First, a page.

What do the United States and Europe have in common? The response may vary depending on who you ask: “Not much!” However, the majority of people in both countries adore Europe. Europeans adore remaining in Europe since it can be incredibly simple and economical to travel inside the continent, whereas Americans live for their summer excursions to Paris or Rome and love devoting the following six months of their Instagram feed to images in front of the Eiffel Tower or the Colosseum. Europe has nearly as many nations as there are states in the US, offering an almost limitless variety of cultural experiences.
However, depending on the region they travel to in Europe, there are a number of cultural distinctions that might catch Americans’ attention. These peculiarities have been brought to light for years by curious Reddit users who have asked for examples of things that are “normal in Europe but strange in America,” what surprises Americans the most about Europe, the biggest differences Americans who move to Europe have observed, and things that are socially acceptable outside the US but would be “horrifying” inside. In order to help Americans planning trips to Europe avoid some of the inevitable cultural shocks, we searched through these discussions to discover the most intriguing comments, then compiled them for you to read below. Additionally, if you’re not from Europe or the US, you might find it interesting to hear about European culture from those who aren’t natives.
No, my sister instead. She would add more if prompted, but this had always stood out to me.
Some four years ago, she relocated to Sweden. She discovered a significant bump on her neck about a year before the relocation, sort of under her ear. We visited instacare to investigate out of concern. Tumor. We pondered the cost of removal despite the fact that it was benign and thus not harmful yet.
The amount was probably around $17,000. following insurance
She waited and then underwent surgery after spending some time in Sweden. She spent $30 on the whole affair.
We contacted Globetrotter Girls blogger Dani Heinrich for her opinion on this subject as a travel professional. We asked Dani, who is originally from Germany but has traveled much, to list some of the main cultural contrasts she has noticed between American and European cultures. “The most shocking thing I saw when I traveled around the Southwest of the US: people carrying guns on them – and openly showing them! As someone who has lived in several European countries where I have never ever seen anyone carrying a gun, that was astonishing to me. It also scared me, to be honest – how quickly would these people to use their guns if something or someone upset them?”
“The other thing that shocked me were the portion sizes in restaurants. Oftentimes, the food portions were twice as big as portions in Europe. The same goes for the size of fast food drink containers (a small one in the US equals a large size in Europe) and coffee cups (do we really need half a liter of coffee, or in the case of an iced coffee at Dunkin’: 32 ounces (just under one liter)?!”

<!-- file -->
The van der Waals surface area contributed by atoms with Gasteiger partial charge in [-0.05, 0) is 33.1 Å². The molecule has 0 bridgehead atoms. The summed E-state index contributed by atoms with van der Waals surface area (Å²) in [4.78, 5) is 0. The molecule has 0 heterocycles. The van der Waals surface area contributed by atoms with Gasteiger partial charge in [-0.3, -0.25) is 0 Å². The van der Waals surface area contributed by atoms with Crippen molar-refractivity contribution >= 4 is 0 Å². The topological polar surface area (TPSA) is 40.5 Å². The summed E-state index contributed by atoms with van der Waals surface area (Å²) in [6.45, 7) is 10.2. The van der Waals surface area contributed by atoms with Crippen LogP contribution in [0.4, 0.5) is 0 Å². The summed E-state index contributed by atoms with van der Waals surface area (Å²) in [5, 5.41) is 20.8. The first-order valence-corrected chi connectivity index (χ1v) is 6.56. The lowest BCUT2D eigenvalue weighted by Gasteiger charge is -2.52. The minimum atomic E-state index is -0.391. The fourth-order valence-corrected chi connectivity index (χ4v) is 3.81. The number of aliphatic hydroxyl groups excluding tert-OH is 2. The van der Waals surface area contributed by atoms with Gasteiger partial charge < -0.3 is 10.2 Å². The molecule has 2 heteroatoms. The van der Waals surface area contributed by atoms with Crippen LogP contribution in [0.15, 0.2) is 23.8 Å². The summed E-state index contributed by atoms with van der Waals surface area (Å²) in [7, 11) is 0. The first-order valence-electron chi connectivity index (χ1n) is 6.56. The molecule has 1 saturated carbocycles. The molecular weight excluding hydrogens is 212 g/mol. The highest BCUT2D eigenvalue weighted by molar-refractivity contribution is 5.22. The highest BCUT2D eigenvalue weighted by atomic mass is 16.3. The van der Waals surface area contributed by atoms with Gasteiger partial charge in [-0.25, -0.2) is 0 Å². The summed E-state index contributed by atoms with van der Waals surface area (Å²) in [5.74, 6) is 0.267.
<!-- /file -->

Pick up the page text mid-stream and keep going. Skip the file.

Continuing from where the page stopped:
Americans believe that 100 years is a long time, but Europeans believe that 100 miles is a far distance.
I’m Canadian, but when I learned the bench I was sitting on was older than my nation, I had a very profound thought.
I’m still adjusting to my five-week vacation. The three weeks I spent with my family this summer was amazing. It’s unbelievable that I’ll still get to spend two weeks with them for Christmas. Every vacation is compensated for time off. And it is accepted everywhere. Oh, and the 32-hour workweek and two-hour lunch break. This will likely result in many more years spent with my family, in my opinion. I value spending time with my family above anything else, so this merely raises the standard of living here. I doubt that I’ll ever adjust to it. Yet I adore it!
How everyone speaks normally, how loud I am for an American, etc.
How amazing and rural most of England is. While visiting Cambridge, I was struck by how well-kept the greenery was.
Moreover, consider how produce is typically branded with the farm it was grown on when you buy it. Awesome.
When I stepped off the plane in Frankfurt, I saw people smoking and riding bicycles in the airport. In the airport, there were also individuals using bicycles and smoking cigarettes simultaneously.
I also got the impression that people in Europe were far more liberated than Americans in general. It helped me realize that the United States is not truly a “sweet land of liberty” and freedom.\
When I first visited France, these three things particularly stood out to me:
– There are so many smokers. In fact, you can come quite close to antiques.
– Where I live in California, 150 years is considered ancient. I was astounded to be able to go into a 900-year-old structure and touch the walls.
– How ridiculously simple it is to identify other Americans.
When I inquired about the cost of my prescription the other day, the pharmacist laughed and said, “Oh you silly Americans, having to pay for your medicine…”
Scotland’s wind is also quite amusing. I was unable to even stand still without being propelled backward, much less walk straight.
When I was sixteen, my best friend and I traveled to Poland (Krakow) with our mothers. We were traveling from a small, densely populated state where hardly any ethnicity appears to be in the minority and I had never traveled to Europe before. The whitest location I’ve ever been to was Poland. While I was there, I only encountered two black men and an Asian woman; all three were British. Being from the US, I suppose it seems sensible that I’m used to seeing a wide variety of individuals, but it still shocked me as a teenager.
Another issue was how attractive everyone was. Stunningly attractive with flawless hair and impeccable clothing. All day long, talking to males was all we wanted to do.